During the war there are no reports of revolutions among the Roman citizens, no factions within the Senate desiring peace, no pro-Carthaginian Roman turncoats, no coups.
It says volumes, too, for their political maturity and respect for constitutional forms that the complicated machinery of government continued to function even amidst disaster—there are few states in the ancient world in which a general who had lost a battle like Cannae would have dared to remain, let alone would have continued to be treated respectfully as head of state.
The wailing cry of the matrons was heard everywhere, not only in private houses but even in the temples. Here they knelt and swept the temple-floors with their dishevelled hair and lifted up their hands to heaven in piteous entreaty to the gods that they would deliver the City of Rome out of the hands of the enemy and preserve its mothers and children from injury and outrage.
In fact, they were reinforced and the campaigns there maintained until victory was secured; beginning first in Sicily under the direction of Claudius Marcellus , and later in Hispania under Scipio Africanus.
Most of the sources available to historians about Hannibal are from Romans. They considered him the greatest enemy Rome had ever faced.
Livy gives us the idea that Hannibal was extremely cruel. Even Cicero , when he talked of Rome and its two great enemies, spoke of the "honourable" Pyrrhus and the "cruel" Hannibal.
Yet a different picture sometimes emerges. Any bias attributed to Polybius , however, is more troublesome. Hannibal is generally regarded as one of the best military strategists and tacticians of all time, the double envelopment at Cannae an enduring legacy of tactical brilliance.
According to Appian , several years after the Second Punic War, Hannibal served as a political advisor in the Seleucid Kingdom and Scipio was sent there on a diplomatic mission from Rome.
It is said that at one of their meetings in the gymnasium Scipio and Hannibal had a conversation on the subject of generalship, in the presence of a number of bystanders, and that Scipio asked Hannibal whom he considered the greatest general, to which the latter replied, " Alexander of Macedonia ".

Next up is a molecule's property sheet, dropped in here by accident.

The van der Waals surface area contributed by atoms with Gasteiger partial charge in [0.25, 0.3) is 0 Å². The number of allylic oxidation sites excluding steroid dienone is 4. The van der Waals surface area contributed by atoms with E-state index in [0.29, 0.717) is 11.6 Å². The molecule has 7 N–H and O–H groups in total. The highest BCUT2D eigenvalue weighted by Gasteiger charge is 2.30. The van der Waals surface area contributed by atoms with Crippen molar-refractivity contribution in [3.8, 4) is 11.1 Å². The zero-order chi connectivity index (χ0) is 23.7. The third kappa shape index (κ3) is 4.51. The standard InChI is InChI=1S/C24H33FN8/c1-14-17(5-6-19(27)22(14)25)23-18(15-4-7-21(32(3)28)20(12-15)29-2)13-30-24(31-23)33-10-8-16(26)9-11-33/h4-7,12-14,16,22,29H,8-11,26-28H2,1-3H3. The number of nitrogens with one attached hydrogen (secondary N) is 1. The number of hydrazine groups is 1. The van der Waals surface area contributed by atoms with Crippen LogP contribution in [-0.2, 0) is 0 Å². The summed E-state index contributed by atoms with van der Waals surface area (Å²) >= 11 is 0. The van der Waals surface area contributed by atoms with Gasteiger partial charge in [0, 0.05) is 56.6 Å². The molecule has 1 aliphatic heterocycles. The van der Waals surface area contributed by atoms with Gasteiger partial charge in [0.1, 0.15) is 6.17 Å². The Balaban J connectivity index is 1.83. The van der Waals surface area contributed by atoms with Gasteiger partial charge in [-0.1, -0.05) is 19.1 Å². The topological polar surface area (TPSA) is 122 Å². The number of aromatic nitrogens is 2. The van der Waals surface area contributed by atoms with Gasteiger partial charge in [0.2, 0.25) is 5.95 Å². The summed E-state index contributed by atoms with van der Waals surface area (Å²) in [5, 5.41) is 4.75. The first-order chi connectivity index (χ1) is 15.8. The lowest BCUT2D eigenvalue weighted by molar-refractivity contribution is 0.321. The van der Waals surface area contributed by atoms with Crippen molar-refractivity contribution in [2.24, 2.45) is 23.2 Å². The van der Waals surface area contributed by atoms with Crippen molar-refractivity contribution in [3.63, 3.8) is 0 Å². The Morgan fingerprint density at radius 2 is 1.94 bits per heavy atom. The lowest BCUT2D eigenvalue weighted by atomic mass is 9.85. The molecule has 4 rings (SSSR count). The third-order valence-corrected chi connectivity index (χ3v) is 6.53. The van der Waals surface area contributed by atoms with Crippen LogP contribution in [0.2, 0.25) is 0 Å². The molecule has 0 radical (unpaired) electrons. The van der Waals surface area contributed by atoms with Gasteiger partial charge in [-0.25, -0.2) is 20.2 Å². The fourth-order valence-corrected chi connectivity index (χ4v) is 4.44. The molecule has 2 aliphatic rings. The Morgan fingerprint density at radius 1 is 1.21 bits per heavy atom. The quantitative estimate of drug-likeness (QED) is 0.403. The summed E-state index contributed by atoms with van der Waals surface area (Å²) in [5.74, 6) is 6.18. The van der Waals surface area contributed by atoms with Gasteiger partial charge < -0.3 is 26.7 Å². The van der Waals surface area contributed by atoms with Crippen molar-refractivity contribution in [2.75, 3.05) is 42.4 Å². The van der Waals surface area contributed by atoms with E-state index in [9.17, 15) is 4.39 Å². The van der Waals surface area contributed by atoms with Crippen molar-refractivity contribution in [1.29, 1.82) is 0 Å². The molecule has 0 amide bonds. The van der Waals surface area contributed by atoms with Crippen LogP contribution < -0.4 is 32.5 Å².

To this Scipio assented since he also yielded the first place to Alexander. Then he asked Hannibal whom he placed next, and he replied, " Pyrrhus of Epirus ", because he considered boldness the first qualification of a general; "for it would not be possible", he said, "to find two kings more enterprising than these".
Scipio was rather nettled by this, but nevertheless he asked Hannibal to whom he would give the third place, expecting that at least the third would be assigned to him; but Hannibal replied, "to myself; for when I was a young man I conquered Hispania and crossed the Alps with an army, the first after Hercules.
As Scipio saw that he was likely to prolong his self-laudation he said, laughing, "where would you place yourself, Hannibal, if you had not been defeated by me?
Thus Hannibal continued his self-laudation, but flattered Scipio in an indirect manner by suggesting that he had conquered one who was the superior of Alexander.
At the end of this conversation Hannibal invited Scipio to be his guest, and Scipio replied that he would be so gladly if Hannibal were not living with Antiochus , who was held in suspicion by the Romans.
Thus did they, in a manner worthy of great commanders, cast aside their enmity at the end of their wars. As to the transcendent military genius of Hannibal there cannot be two opinions.
The man who for fifteen years could hold his ground in a hostile country against several powerful armies and a succession of able generals must have been a commander and a tactician of supreme capacity.